WASHINGTON -- Almost unnoticed, Congress is poised to approve a constitutional amendment to require a balanced budget, the first step in a process with potentially greater implications for society and the economy than anything the voters will decide in November.
Driven by frustration that the budget deficit is headed for a record $368 billion this fiscal year and by fear that the public is prepared to wreak vengeance on a Washington apparently unable to solve the nation's major problems, Congress is expected to vote on the measure by midsummer.
In interviews this week, politicians of both parties said that short of a procedural move to sidetrack it, the measure will almost certainly pass, even though it would require a two-thirds vote of each house and would ultimately lead to wholesale spending cuts, massive tax increases and the potential for renewed recession.
"This is the economic equivalent of Prohibition," said an aide to a Democratic congressional leader, who nevertheless said passage was all but a foregone conclusion.
The congressional vote is only the first step. Legislative majorities in 38 states must also ratify the proposal within seven years. But here, too, approval seems increasingly likely. Thirty-two states already have called for a balanced-budget amendment, and House Speaker Thomas S. Foley, an opponent, predicted last week that ratification could be completed within a year.
If the amendment is approved, supporters and detractors agree, it would drastically alter both the federal government and the workings of the economy. Besides forcing spending cuts and tax increases, it would largely eliminate Washington's ability to manage the ups and downs of the free market, which has been one of its primary duties since the Great Depression.
"It would require a traumatic change in how the federal government operates," Mr. Foley said recently.
William A. Niskanen, a former Reagan administration economist and longtime proponent, said, "It would change all the rules on borrowing and taxing." Mr. Niskanen is scheduled to testify on the proposal before the House Budget Committee today.
The last constitutional amendment, which gave 18-year-olds the right to vote, was approved in 1971.
The budget amendment's sudden emergence as a live possibility is a yardstick of the frustration and political breakdown sweeping both the capital and the country. Although the idea surfaced repeatedly in the last decade, making it to a vote in one house or the other three times, it has always slipped back into political limbo.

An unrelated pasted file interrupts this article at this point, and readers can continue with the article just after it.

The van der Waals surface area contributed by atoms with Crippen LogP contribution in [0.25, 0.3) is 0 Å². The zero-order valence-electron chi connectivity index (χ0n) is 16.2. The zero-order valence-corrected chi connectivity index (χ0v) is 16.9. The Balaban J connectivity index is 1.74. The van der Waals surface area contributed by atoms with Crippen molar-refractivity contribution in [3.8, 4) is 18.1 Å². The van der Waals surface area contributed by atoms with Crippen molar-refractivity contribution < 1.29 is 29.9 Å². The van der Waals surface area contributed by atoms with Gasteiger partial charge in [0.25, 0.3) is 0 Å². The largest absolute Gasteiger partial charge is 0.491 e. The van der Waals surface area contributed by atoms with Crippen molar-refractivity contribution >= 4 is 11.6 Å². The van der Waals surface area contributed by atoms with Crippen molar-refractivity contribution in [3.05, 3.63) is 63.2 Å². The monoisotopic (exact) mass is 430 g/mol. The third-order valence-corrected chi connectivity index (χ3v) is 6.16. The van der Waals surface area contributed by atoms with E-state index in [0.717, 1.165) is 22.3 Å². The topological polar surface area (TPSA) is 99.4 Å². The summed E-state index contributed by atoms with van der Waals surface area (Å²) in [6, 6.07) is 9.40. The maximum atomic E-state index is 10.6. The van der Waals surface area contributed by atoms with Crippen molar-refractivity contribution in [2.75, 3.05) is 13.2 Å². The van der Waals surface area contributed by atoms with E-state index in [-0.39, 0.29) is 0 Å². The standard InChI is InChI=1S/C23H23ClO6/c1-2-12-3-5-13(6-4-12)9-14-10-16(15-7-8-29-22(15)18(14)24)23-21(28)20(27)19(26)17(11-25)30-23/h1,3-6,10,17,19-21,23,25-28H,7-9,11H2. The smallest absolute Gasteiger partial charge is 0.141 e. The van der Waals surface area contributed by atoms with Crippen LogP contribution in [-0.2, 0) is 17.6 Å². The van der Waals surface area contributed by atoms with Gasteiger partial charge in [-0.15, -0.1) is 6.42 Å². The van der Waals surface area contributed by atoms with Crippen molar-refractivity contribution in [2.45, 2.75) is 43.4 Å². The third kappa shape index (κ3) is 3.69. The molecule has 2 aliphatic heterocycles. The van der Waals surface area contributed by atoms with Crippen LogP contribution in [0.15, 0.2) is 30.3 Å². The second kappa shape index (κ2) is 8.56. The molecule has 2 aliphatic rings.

But with the budget deficit refusing to yield to high-profile efforts by Congress and the president to cut it, and with government in general in growing disrepute, both sides say the measure is becoming more appealing as a means of gaining political advantage and demonstrating to voters that Washington is ready to act.
Republicans see the proposal as a potent weapon in their fight to shake Democratic control of Congress. For a Democrat seeking re-election, "a vote against this amendment would be a horrendously stupid vote, one that would qualify the member for a Profiles in Courage award from the JFK Library," said William D. McInturff, a principal with the Republican polling firm Public Opinion Strategies.
But Democrats, too, have begun to embrace the proposed amendment as a means to short-circuit Republican attacks and because many have concluded that the deficit and the government's burgeoning interest bill are greater threats than the amendment itself. Both Sen. Paul Simon, a liberal Illinois Democrat, and Rep. Joseph P. Kennedy II, a liberal Massachusetts Democrat, are sponsoring versions of the measure.
"The fact is, the only way to save the programs we care about is to reduce interest expenditures," said Mr. Simon, who is the amendment's chief Senate sponsor.
But even as politicians of all stripes line up behind the amendment, many economists remain firmly against the measure. They predict that it would do little to cut the deficit and would sharply reduce the government's ability to even out economic swings.
"This seems to me to be an act of complete unrealism," said Robert Solow, a Nobel Prize-winning economist at the Massachusetts Institute of Technology.